The Hampshire Village Board has deftly created a way to have residents believing their water and sewer bills are going down instead of up.
It’s a move worthy of the man who wants to be the next Republican presidential nominee, Minnesota Gov. Tim Pawlenty. Pawlenty campaigned on a no-new-taxes platform and has used his veto pen liberally to enforce his pledge; meanwhile, local taxes, fees, surcharges and other methods of taxing are occurring, but he won’t have to take the blame for any of it.
In Hampshire, the board agreed earlier this month to raise water rates 14% and sewer rates 16%. At the same time, the board approved outsourcing the billing so that utility bills will be sent to residents every other month instead of quarterly.
Brilliant, I say!
Last quarter, I was charged $169 for water, sewer and trash. Under the new rates, that same useage would cost me $186 a quarter. But, under the new bill timing, my bill will be only $124 for two months.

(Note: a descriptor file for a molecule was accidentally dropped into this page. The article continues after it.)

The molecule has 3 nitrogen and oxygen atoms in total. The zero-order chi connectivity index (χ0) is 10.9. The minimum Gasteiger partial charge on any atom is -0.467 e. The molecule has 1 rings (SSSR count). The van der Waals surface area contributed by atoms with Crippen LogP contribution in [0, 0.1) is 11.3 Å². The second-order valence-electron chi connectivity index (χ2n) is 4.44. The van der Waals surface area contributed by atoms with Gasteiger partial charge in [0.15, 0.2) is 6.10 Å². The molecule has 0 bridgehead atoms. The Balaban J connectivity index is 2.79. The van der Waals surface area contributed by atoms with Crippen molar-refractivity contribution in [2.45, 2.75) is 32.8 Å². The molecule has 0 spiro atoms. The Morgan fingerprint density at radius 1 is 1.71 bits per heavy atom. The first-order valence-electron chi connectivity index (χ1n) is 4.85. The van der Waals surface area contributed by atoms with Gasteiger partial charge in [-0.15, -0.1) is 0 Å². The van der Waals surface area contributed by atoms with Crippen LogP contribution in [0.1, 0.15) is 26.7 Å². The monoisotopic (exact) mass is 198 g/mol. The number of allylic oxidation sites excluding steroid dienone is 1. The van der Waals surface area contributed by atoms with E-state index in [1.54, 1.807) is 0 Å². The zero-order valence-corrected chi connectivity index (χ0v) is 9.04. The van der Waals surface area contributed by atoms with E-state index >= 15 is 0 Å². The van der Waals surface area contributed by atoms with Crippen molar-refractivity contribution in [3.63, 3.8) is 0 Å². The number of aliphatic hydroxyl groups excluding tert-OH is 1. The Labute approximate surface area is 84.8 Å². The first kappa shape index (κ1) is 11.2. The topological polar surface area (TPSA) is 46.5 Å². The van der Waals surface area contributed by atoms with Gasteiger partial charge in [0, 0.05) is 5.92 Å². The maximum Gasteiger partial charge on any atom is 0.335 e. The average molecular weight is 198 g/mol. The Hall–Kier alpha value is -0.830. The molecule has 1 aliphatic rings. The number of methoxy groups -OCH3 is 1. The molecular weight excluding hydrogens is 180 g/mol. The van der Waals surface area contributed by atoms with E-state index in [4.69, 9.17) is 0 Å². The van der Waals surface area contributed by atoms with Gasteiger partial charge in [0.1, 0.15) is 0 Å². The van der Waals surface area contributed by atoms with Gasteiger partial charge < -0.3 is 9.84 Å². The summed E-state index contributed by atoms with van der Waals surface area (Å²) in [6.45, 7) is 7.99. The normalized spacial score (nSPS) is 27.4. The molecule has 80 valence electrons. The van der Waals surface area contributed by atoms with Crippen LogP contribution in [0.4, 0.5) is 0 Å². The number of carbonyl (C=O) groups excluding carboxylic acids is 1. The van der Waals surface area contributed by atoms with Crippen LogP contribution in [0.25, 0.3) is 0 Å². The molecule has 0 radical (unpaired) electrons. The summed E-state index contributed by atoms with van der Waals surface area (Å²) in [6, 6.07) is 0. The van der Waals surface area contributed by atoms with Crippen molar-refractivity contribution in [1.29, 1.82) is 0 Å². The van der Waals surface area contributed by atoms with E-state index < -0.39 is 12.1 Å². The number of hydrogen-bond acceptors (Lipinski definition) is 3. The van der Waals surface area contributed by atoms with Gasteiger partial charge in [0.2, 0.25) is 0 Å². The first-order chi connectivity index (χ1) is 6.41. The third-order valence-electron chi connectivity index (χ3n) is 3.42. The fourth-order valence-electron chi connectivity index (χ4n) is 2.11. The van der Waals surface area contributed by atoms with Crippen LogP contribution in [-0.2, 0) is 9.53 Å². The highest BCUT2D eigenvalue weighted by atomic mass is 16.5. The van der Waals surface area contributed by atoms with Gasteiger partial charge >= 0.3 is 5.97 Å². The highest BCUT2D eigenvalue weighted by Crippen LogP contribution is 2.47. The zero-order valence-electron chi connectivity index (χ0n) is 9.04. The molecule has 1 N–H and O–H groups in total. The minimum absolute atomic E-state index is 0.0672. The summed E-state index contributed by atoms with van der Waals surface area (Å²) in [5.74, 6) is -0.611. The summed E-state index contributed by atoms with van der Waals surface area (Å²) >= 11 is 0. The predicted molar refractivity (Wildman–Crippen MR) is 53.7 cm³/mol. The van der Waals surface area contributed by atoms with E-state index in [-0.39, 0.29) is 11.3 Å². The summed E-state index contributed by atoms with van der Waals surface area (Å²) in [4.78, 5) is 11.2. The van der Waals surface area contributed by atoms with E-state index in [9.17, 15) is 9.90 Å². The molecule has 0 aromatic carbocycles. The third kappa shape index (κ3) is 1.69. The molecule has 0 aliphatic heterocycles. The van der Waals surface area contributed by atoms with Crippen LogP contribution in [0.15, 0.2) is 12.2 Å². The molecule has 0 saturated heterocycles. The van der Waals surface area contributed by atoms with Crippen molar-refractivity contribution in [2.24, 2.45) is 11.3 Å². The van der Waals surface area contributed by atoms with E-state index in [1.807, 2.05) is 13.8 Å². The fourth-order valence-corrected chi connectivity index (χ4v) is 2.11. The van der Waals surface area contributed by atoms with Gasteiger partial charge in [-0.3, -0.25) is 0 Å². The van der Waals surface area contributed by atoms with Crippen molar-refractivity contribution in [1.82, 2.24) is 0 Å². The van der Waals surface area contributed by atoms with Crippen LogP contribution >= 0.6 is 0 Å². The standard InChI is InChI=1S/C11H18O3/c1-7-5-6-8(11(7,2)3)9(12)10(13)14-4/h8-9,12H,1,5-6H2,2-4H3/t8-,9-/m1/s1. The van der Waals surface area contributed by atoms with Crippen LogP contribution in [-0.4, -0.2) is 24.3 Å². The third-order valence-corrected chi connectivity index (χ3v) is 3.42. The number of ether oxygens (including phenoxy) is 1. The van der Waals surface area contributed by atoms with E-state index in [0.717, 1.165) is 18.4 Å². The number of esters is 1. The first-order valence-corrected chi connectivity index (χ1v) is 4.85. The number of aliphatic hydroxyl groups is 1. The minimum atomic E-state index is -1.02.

For the uninformed who don’t attend village board meetings and don’t read the newspaper, it will look like their bills have dropped. They’ll probably pat themselves on the back for using less water. They’re probably not keeping track of the last bill they got, so when they get another one a month sooner, they won’t even realize it.
To be clear, I’m quite happy to pay for water. Thank God for clean water. I’m thrilled to pay for sewer, which allows me to easily flush away some of the ickiest things in life. And I am over-the-moon grateful for the garbage man, who tidily takes care of the rotting carcases and leftover detritus of my life.
And I can even understand rate increases in a growing community that has probably had to expand facilities to accommodate so much new home construction (not necessarily in the past year, but certainly in the recent years before that).
But to raise rates while changing the billing — that seems like subterfuge to me. Brilliant politics, maybe, but not entirely authentic.